Lowry cleared San Pedro 26 October 1944 for training at Pearl Harbor and arrived San Pedro Bay 14 December. From 19 to 29 December she escorted convoys between Leyte and the Mindoro Island beachhead, and was also part of a special striking force that helped protect Mindoro from enemy attack. From 2 to 10 January 1945 she operated as an effective task force screen and gunfire support ship in the invasion of Luzon, then patrolled the approaches to Lingayen Gulf guarding the newly won beachhead until sailing for Ulithi 22 January.
The destroyer departed Ulithi 10 February to screen fast carrier TF 58 for air strikes against Honshu in support of the Invasion of Iwo Jima. The force returned to Ulithi 1 March, from which Lowry sailed 21 March for Okinawa to screen the support carrier group for the invasion until 29 April. Lowry then served as radar picket off Okinawa. During this hazardous assignment, the ship engaged in numerous actions with enemy aircraft. The heaviest of these occurred 28 May, when accompanying picket destroyer Drexler (DD 741) was hit by two suicide planes and sank with heavy loss of life. Lowry, after fighting valiantly to prevent the loss of her companion, stood by to rescue survivors despite the continued presence of enemy aircraft in the area. From 29 June she covered minesweeping operations in the South China Sea, then arrived San Pedro Bay 27 July. For her valiant work as radar picket she was awarded the Navy Unit Commendation.
Lowry joined fast carrier TF 38 off Tokyo 24 August for occupation duty during which she furnished food to Allied prisoners of war until 1 October, when she sailed for Okinawa to embark passengers for the United States.
Arriving San Diego 21 October for overhaul and west coast training, Lowry left San Francisco 14 July 1946 for Kwajalein to patrol during Operation “Crossroads,” the Bikini atom bomb tests. She was on station from 24 July to 10 August, when she sailed for San Diego, arriving 22 August.
Training off the West Coast and in the Hawaiian Islands was broken in May 1947 when she visited Sydney, Australia, for the anniversary of the Battle of the Coral Sea. Returning to San Diego 14 June, she decommissioned 30 June 1947 and entered the Pacific Reserve Fleet.
Lowry recommissioned 27 December 1950, Comdr. C. H. Morrison, Jr., in command. Assigned to the Atlantic Fleet, she arrived New York 30 April 1951, was overhauled at Norfolk, and in August began training exercises in the Caribbean, returning to Norfolk 15 November. On 22 January 1952, Lowry sailed, via the Panama Canal, to join the Seventh Fleet, arriving Yokosuka 27 February. With TF 77, Lowry served off the east coast of Korea on shore bombardment, plane guard, and screening duty until early April, then had similar duty off the west coast of Korea with TF 95, the United Nations Blockading and Escort Force, through May. On 8 June, she sailed to rejoin TF 77 for gunstrike missions. Sailing via the Suez Canal and the principal Mediterranean ports, Lowry arrived Norfolk 19 August.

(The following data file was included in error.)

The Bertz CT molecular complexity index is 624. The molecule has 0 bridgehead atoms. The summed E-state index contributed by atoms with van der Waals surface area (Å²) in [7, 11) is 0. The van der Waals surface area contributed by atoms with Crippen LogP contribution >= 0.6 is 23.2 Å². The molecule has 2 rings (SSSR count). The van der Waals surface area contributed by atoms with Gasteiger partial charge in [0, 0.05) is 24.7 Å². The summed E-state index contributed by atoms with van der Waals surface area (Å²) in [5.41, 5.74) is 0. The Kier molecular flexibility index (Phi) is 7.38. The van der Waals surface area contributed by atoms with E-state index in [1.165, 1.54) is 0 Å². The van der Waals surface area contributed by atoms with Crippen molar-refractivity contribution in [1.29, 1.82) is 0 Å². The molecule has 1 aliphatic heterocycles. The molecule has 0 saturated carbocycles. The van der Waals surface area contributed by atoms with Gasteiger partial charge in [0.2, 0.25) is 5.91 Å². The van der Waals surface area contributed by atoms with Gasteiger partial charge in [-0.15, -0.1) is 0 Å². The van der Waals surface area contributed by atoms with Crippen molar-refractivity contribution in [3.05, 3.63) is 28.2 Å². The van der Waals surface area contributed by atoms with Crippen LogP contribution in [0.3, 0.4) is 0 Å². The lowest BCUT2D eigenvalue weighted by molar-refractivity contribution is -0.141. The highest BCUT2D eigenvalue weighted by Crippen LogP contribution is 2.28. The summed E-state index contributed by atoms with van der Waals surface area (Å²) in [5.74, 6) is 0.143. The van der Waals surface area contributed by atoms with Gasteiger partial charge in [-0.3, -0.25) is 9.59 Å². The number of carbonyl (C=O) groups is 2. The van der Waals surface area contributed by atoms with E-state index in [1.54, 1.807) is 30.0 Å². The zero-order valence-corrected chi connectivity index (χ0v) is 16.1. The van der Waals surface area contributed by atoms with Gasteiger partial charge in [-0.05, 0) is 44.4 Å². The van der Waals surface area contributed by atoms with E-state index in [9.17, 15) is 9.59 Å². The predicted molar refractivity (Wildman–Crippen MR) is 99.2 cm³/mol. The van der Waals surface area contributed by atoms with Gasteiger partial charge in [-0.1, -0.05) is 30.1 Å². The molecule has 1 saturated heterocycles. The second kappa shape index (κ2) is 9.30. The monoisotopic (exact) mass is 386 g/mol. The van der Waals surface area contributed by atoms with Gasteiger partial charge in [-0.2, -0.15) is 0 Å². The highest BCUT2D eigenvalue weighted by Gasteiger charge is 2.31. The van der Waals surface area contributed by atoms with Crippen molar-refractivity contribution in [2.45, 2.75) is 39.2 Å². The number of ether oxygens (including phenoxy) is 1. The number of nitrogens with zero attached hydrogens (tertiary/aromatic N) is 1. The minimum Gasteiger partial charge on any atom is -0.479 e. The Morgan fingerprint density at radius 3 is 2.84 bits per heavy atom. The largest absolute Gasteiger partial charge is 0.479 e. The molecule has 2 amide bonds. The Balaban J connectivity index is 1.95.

Between 19 August 1952 and I February 1954, Lowry made training cruises to the Caribbean and off Florida, engaging in intensive exercises to increase her combat efficiency. She departed Norfolk 1 February for her second world cruise, arriving Yokosuka from the Panama Canal 9 March. After a number of simulated combat exercises, including a full‑scale mock invasion of Iwo Jima, she left Yokosuka 29 June for Suez, completing her second circumnavigation at Norfolk 25 August.
Training along the coast and in the Caribbean prepared Lowry for her first deployment with the Sixth Fleet in the Mediterranean, for which she left Norfolk 7 November 1956 , returning to Norfolk 28 February 1957 for renewed training and overhaul. She again left Norfolk 3 September for NATO “Strikeback” exercises in the North Atlantic, continuing on to the Mediterranean from which she returned to Norfolk 22 December.
Her third tour with the 6th Fleet, 7 August 1959 to 26 February 1960, was followed by a FRAM II overhaul at Portsmouth Naval Shipyard, completed 14 January 1961.
In June 1961, Lowry joined Antisubmarine Warfare Task Group Alfa, a special force engaged in research and development. She served in this force for the major part of the next four years, including such operations as the recovery of Astronaut Virgil Grissom after successfully completing the second American space flight 21 July 1961 and the Naval Quarantine of Cuba, which played the major role in ending the Cuban missile crisis of October–November 1962.
After her fourth Mediterranean deployment, 18 February 1965 to 12 July, Lowry had the DASH system installed, then participated in a large Atlantic Fleet operational exercises. Her 1966 Sixth Fleet deployment, 4 March to 12 August, was followed by duty as schoolship for the Fleet Sonar School, Key West. Through most of January and February 1967, Lowry embarked several Peruvian midshipmen for training under the Midshipmen Exchange Program. From 8 May through 22 September she underwent regular overhaul at Norfolk Naval Shipyard, followed by refresher training out of the Fleet Training Center, Guantánamo Bay, Cuba.
Lowry departed Norfolk early in April 1968 for the Panama Canal, thence for the Far East on her first Seventh Fleet deployment of the Vietnam conflict. Serving off the coast of that troubled country, she performed plane guard, naval gunfire support, and other duties for which the versatile destroyer is well suited. Highlight of port visits was a trip to Bangkok, Thailand. She arrived back at Norfolk 27 November, and continues Atlantic coast operations Into 1969.
Lowry received four battle stars for World War II service and two for Korean service.